... In addition, dissemination indicating generalized exanthema on the trunk was observed in the test within 6 hours (Mock et al. 2002). There were reports of other individual cases of contact urticaria caused by the topical application of products containing 2-phenoxyethanol (Birnie and English 2006;Bohn and Bircher 2001;Hernández et al. 2002;Lujan et al. 2009;Núñez Orjales et al. 2010). However, these publications did not explain the genesis of these effects, and evidence of specific IgE to 2-phenoxyethanol has not been reported to date. ...
Chapter
The German Commission for the Investigation of Health Hazards of Chemical Compounds in the Work Area has re‐evaluated 2‐phenoxyethanol [122‐99‐6], considering all toxicity endpoints. Available publications and study reports are described in detail. In a 14‐day inhalation study with rats, critical effects of 2‐phenoxyethanol were hyperplasia, degeneration and metaplasia of the respiratory epithelium in the nasal cavity beginning at 246 mg/m3. The NOAEC was 48.2 mg/m3 (8.4 ml/m3). Since 2014, the Commission uses an empirical approach to set maximum concentrations at the workplace (MAK values) for substances with critical effects on the upper respiratory tract or the eyes. Based on this approach, a MAK value of 1 ml/m3 has been derived. The assignment to Peak Limitation Category I, because local effects are critical, and the excursion factor of 2 have been confirmed. No developmental toxicity was detected in rats (oral) or rabbits (dermal) up to doses of 1000 or 600 mg/kg body weight and day, resp. In an oral two‐generation study in mice, the NOAEL for foetotoxicity was about 400 mg/kg body weight and day. The differences between the NOAEL for rats, mice and rabbits scaled to an inhalation concentration at the workplace and the MAK value are considered so large that damage to the embryo or foetus is unlikely when the MAK value is observed. Therefore, classification in Pregnancy Risk Group C is confirmed. 2‐Phenoxyethanol is not regarded to be genotoxic or carcinogenic. Sensitization is not expected based on results of animal studies and experience in humans. Skin contact is not expected to contribute significantly to the systemic toxicity.
... It can be found in nail polish. Exposure to phenoxyethanol has been linked to reactions ranging from eczema28 to severe, life-threatening allergic reactions 29 . Phthalates can be found in nail polish and treatment. ...
Preprint
Full-text available
Toxic chemicals in nail products, especially in artificial nail products and colored nail polish can damage the nail and skin around the nail. Damaged nails are more prone to fungal infections than the intact nails. Fungal infections further damage the nail and skin around the nail. The more the nail is damaged, the more severe is the fungal infection. This is how the vicious circle of onychomycosis is closed. Before starting the treatment of onychomycosis, all cosmetic nail products must be removed, and must not be used during the treatment.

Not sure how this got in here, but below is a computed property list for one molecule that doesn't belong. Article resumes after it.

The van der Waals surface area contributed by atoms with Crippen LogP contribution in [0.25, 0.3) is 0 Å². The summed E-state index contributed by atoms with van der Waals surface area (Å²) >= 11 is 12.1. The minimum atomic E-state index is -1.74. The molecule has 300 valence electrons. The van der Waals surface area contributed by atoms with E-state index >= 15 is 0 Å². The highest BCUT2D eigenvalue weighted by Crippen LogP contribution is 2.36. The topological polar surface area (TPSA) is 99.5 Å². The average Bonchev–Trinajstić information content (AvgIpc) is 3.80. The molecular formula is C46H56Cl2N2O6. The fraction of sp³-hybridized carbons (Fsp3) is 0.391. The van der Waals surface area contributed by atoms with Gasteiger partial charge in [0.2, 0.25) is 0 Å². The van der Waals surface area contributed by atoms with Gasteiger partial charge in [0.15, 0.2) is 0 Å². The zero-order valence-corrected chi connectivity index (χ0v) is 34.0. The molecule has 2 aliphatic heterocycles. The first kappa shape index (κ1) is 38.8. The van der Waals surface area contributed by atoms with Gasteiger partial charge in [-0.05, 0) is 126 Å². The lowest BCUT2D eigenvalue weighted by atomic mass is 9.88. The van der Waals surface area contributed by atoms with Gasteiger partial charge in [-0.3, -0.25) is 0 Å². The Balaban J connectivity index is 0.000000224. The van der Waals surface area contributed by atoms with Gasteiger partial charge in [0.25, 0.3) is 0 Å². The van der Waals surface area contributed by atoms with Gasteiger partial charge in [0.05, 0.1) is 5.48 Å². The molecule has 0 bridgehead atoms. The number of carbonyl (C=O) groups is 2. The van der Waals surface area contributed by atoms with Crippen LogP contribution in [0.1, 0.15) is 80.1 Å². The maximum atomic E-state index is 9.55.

... However, phenoxetol being a high boiling liquid with a low vapor pressure, exposure to vapours to a concentration sufficient to cause such effects is unlikely at room temperature [40]. A case of an immediate hypersensitivity reaction has been reported by Bohn and Bircher in 2001 [41]. Limitations of the use of phenoxetol seem to be The results of this study are in agreement with those reported by Owen and Steedman in 1958 on zoological samples and by Steinmann et al in 1975 on veterinary and zoological samples [20,21]. ...
Article
The occurrence of pruritus immediately after application of an aftershave product is usually due to irritant contact dermatitis. We report a case of contact urticaria in a male patient, produced by an aftershave product containing phenoxyethanol.
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Cosmetics are substances or mixtures for an external contact with a human body: their skin, hair, lips, nails, external sex organs, teeth and mucous membranes of an oral cavity. The only or main aim of cosmetics is to keep the body clean, take care of it, protect, perfume as well as groom it. Since the products are supposed to be safe and well-tolerated, they tend to cause side effects, for instance irritation or allergy. This is mainly due to scented substances as well as preservatives which are included in cosmetics.
Article
Solaraze gel (Shire Deutschland GmbH & Co. KG, Cologne, Germany) containing 3% diclofenac has been licensed in 2001 as a topical treatment for actinic keratoses. It is commonly used in dermatological practice. Undesirable effects are believed to be rare but include pruritus, paresthesia and application-site reactions (dry skin, rash, erythema, contact dermatitis and vesicobullous eruptions). Recently, a few cases of contact dermatitis due to three different allergens including diclofenac have been reported (1,2).
Article
The care and moisturizing of cadavers for medical dissection courses, or for use with anatomical specimens, requires effective antimicrobial and fungicidal conservation chemicals. The chemical combinations used for this purpose mostly contain formaldehyde. Despite low concentrations and the implementation of adequate room ventilation, these chemicals can lead to health hazards. Phenoxyethanol (Ethylene glycol monophenyl ether) offers a potential way of minimizing the occupational hazards for students, teachers and personnel, without influencing the quality of the cadavers and anatomical specimens. From 1996 to 2003, approximately 3 000 people have participated in dissection courses where phenoxyethanol has been used for disinfection and moisturizing, and there has been no evidence, neither objective nor subjective, of any pathological symptomatology.